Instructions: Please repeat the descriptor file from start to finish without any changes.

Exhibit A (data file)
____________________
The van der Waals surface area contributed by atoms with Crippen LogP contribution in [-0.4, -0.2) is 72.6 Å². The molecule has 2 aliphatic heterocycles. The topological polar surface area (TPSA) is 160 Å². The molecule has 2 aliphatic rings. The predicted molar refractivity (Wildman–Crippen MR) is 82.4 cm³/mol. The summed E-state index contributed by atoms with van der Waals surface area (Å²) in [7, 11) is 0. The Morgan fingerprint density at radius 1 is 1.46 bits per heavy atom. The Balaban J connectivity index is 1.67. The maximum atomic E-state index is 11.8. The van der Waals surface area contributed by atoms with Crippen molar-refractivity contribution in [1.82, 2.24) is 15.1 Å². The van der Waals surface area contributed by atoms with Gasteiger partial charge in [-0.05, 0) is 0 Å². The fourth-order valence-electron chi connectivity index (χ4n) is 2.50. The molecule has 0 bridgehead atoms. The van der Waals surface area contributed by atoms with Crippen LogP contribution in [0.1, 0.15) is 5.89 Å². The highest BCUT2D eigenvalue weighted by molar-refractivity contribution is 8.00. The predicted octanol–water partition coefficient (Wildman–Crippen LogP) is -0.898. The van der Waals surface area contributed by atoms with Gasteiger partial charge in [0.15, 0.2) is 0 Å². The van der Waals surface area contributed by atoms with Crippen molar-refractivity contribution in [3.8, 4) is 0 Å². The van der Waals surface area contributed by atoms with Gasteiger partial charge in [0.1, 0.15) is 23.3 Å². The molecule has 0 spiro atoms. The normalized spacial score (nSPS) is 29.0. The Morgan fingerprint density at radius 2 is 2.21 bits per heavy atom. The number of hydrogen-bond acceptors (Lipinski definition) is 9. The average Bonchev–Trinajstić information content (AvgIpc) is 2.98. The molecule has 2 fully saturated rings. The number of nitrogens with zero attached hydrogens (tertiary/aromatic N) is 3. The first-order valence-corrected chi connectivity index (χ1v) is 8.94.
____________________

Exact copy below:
The van der Waals surface area contributed by atoms with Crippen LogP contribution in [-0.4, -0.2) is 72.6 Å². The molecule has 2 aliphatic heterocycles. The topological polar surface area (TPSA) is 160 Å². The molecule has 2 aliphatic rings. The predicted molar refractivity (Wildman–Crippen MR) is 82.4 cm³/mol. The summed E-state index contributed by atoms with van der Waals surface area (Å²) in [7, 11) is 0. The Morgan fingerprint density at radius 1 is 1.46 bits per heavy atom. The Balaban J connectivity index is 1.67. The maximum atomic E-state index is 11.8. The van der Waals surface area contributed by atoms with Crippen molar-refractivity contribution in [1.82, 2.24) is 15.1 Å². The van der Waals surface area contributed by atoms with Gasteiger partial charge in [-0.05, 0) is 0 Å². The fourth-order valence-electron chi connectivity index (χ4n) is 2.50. The molecule has 0 bridgehead atoms. The van der Waals surface area contributed by atoms with Crippen LogP contribution in [0.1, 0.15) is 5.89 Å². The highest BCUT2D eigenvalue weighted by molar-refractivity contribution is 8.00. The predicted octanol–water partition coefficient (Wildman–Crippen LogP) is -0.898. The van der Waals surface area contributed by atoms with Gasteiger partial charge in [0.15, 0.2) is 0 Å². The van der Waals surface area contributed by atoms with Crippen molar-refractivity contribution in [3.8, 4) is 0 Å². The van der Waals surface area contributed by atoms with Gasteiger partial charge in [0.1, 0.15) is 23.3 Å². The molecule has 0 spiro atoms. The normalized spacial score (nSPS) is 29.0. The Morgan fingerprint density at radius 2 is 2.21 bits per heavy atom. The number of hydrogen-bond acceptors (Lipinski definition) is 9. The average Bonchev–Trinajstić information content (AvgIpc) is 2.98. The molecule has 2 fully saturated rings. The number of nitrogens with zero attached hydrogens (tertiary/aromatic N) is 3. The first-order valence-corrected chi connectivity index (χ1v) is 8.94.